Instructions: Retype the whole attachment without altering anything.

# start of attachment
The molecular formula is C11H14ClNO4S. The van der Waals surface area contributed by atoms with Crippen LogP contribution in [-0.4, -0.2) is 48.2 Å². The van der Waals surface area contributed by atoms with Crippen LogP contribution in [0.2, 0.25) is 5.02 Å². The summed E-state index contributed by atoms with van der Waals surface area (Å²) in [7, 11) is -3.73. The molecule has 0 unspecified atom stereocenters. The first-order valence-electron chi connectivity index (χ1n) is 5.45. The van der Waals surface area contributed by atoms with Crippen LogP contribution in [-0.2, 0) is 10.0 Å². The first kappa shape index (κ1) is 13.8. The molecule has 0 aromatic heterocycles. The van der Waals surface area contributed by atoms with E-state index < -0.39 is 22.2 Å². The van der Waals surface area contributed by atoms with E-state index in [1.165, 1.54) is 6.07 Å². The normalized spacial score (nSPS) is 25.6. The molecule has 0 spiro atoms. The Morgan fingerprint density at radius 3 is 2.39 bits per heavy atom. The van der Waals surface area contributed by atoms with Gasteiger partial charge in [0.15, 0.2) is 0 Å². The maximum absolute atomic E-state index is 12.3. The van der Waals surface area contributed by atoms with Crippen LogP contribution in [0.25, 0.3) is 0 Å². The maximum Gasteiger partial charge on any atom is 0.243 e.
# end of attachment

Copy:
The molecular formula is C11H14ClNO4S. The van der Waals surface area contributed by atoms with Crippen LogP contribution in [-0.4, -0.2) is 48.2 Å². The van der Waals surface area contributed by atoms with Crippen LogP contribution in [0.2, 0.25) is 5.02 Å². The summed E-state index contributed by atoms with van der Waals surface area (Å²) in [7, 11) is -3.73. The molecule has 0 unspecified atom stereocenters. The first-order valence-electron chi connectivity index (χ1n) is 5.45. The van der Waals surface area contributed by atoms with Crippen LogP contribution in [-0.2, 0) is 10.0 Å². The first kappa shape index (κ1) is 13.8. The molecule has 0 aromatic heterocycles. The van der Waals surface area contributed by atoms with E-state index < -0.39 is 22.2 Å². The van der Waals surface area contributed by atoms with E-state index in [1.165, 1.54) is 6.07 Å². The normalized spacial score (nSPS) is 25.6. The molecule has 0 spiro atoms. The Morgan fingerprint density at radius 3 is 2.39 bits per heavy atom. The van der Waals surface area contributed by atoms with Gasteiger partial charge in [0.15, 0.2) is 0 Å². The maximum absolute atomic E-state index is 12.3. The van der Waals surface area contributed by atoms with Crippen LogP contribution in [0.25, 0.3) is 0 Å². The maximum Gasteiger partial charge on any atom is 0.243 e.